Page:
5 types of water damage and how to prevent them
The good news is, now that spring is upon us, we can finally look forward to some warmer weather. The not-so-good news is that it’s also a time when melting snow and rain storms can lead to flooding and water damage.
We’ve put together a list of some of the different types of water damage and how you can go about preventing them.
- Sewer back-up. To prevent water damage from sewer back-up, ensure that the main waste water pipe is fitted with a backflow valve (mandatory in many municipalities). While this valve will considerably reduce the risk of damages, it does need to be inspected and verified on a regular basis preferably by a qualified plumber.
- Ground water infiltration. A sump pit drainage system includes a sump pit, a sump pump and a discharge pipe. The sump pit, set into the basement floor, collects water from the weeping tiles around the basement while the pump eliminates the water to a safe location. Again, regular maintenance and tests will ensure that the sump pump remains in good working order. If you’re in an area where power outages are frequent or with past histories of high water levels, consider installing an emergency generator so the pump remains ready to operate at all times, or installation of an emergency (battery operated) automatic back-up pump system (available at hardware/renovation retailers).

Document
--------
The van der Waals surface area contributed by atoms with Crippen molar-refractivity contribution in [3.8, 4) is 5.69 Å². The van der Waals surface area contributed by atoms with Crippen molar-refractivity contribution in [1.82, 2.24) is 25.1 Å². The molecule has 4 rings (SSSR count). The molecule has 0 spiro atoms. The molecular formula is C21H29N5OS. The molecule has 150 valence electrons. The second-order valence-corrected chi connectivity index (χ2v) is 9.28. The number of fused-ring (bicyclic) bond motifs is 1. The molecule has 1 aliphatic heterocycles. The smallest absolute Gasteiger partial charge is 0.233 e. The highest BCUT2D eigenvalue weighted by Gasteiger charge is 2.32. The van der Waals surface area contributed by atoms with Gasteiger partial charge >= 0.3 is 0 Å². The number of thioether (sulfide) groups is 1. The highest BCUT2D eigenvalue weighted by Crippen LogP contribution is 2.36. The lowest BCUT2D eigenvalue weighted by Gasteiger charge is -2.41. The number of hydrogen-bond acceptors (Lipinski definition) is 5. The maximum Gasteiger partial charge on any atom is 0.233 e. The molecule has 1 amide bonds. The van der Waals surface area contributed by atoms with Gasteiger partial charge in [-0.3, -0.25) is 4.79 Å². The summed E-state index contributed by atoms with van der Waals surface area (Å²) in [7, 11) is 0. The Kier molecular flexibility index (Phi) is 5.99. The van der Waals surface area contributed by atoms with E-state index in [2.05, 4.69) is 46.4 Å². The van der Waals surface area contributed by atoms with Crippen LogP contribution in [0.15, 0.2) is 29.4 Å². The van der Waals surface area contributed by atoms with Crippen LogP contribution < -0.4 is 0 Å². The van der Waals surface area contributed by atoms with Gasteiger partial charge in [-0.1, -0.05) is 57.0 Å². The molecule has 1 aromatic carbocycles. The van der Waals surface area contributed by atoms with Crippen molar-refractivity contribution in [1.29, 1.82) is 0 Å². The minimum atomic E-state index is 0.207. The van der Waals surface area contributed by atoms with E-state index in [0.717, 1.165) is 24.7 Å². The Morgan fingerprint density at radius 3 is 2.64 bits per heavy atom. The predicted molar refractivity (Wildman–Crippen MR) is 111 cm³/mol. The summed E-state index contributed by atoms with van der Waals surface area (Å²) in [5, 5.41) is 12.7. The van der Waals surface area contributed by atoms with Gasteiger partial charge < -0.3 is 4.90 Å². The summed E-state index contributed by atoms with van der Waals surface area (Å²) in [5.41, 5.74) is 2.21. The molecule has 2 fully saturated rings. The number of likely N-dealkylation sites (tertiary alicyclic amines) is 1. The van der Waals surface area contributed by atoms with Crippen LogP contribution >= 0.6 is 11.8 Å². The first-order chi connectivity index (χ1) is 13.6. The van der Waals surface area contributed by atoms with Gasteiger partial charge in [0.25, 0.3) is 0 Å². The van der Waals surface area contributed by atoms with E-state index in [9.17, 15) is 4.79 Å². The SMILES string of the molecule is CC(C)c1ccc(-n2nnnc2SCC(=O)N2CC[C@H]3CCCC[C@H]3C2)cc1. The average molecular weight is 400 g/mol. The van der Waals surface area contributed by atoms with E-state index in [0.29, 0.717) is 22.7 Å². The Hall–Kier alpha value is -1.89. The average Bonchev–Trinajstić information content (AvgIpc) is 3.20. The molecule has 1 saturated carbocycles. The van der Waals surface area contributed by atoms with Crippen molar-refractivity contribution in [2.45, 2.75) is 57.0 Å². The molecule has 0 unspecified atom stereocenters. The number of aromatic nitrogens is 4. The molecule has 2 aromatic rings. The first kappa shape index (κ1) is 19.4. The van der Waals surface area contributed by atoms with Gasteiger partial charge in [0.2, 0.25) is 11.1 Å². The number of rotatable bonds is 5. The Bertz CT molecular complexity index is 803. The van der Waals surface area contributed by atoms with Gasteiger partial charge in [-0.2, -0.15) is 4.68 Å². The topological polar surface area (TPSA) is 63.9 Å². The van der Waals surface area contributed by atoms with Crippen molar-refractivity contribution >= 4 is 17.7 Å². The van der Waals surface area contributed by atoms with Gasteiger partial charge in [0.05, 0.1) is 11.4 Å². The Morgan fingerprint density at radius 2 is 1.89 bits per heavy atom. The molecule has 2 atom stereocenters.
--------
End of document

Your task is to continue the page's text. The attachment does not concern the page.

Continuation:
- Roofs. Flat roofs use roof drains to evacuate water. These drains should be inspected annually and cleaned of any debris or sludge. The roof deck and membrane should also be inspected for any abnormalities or leaks. For sloped or hip roofs, schedule a regular inspection of the shingles. A snow clearing/de-icing program will reduce the risk of infiltrations as well as roof snowload collapse (this should be done by professionals).
- Water heaters. Water heaters don’t last forever. Corrosion will eventually damage the tank, leading to leakage. This can be reduced by installing the water heater in a tray or drip pan, which can be drained to a safe location. Avoid unpleasant surprises and set a replacement date before the first signs of trouble appear. Water heaters should be thoroughly inspected after 10 years of use. In fact, it’s recommended to replace tanks after this time period (or even sooner depending on the mineral content of the water).
- Overflow of sinks. Overflowing sinks can cause extensive water damage, a result of either blocked/slow drains or by leaving taps running over an extended period of time. A simple inspection of the premises at closing time will eliminate this risk.
If water damage is big concern for you, you can also invest in an automatic system that detects water leaks/flooding. The detector will either shut off the main water valve or be connected to your existing alarm system (local or with remote supervision). A simple system, marketed mainly for residential use consists of a wireless water and flood detector with local alarm or connected to a telephone receiver/dialer system (available at hardware/renovation retailers).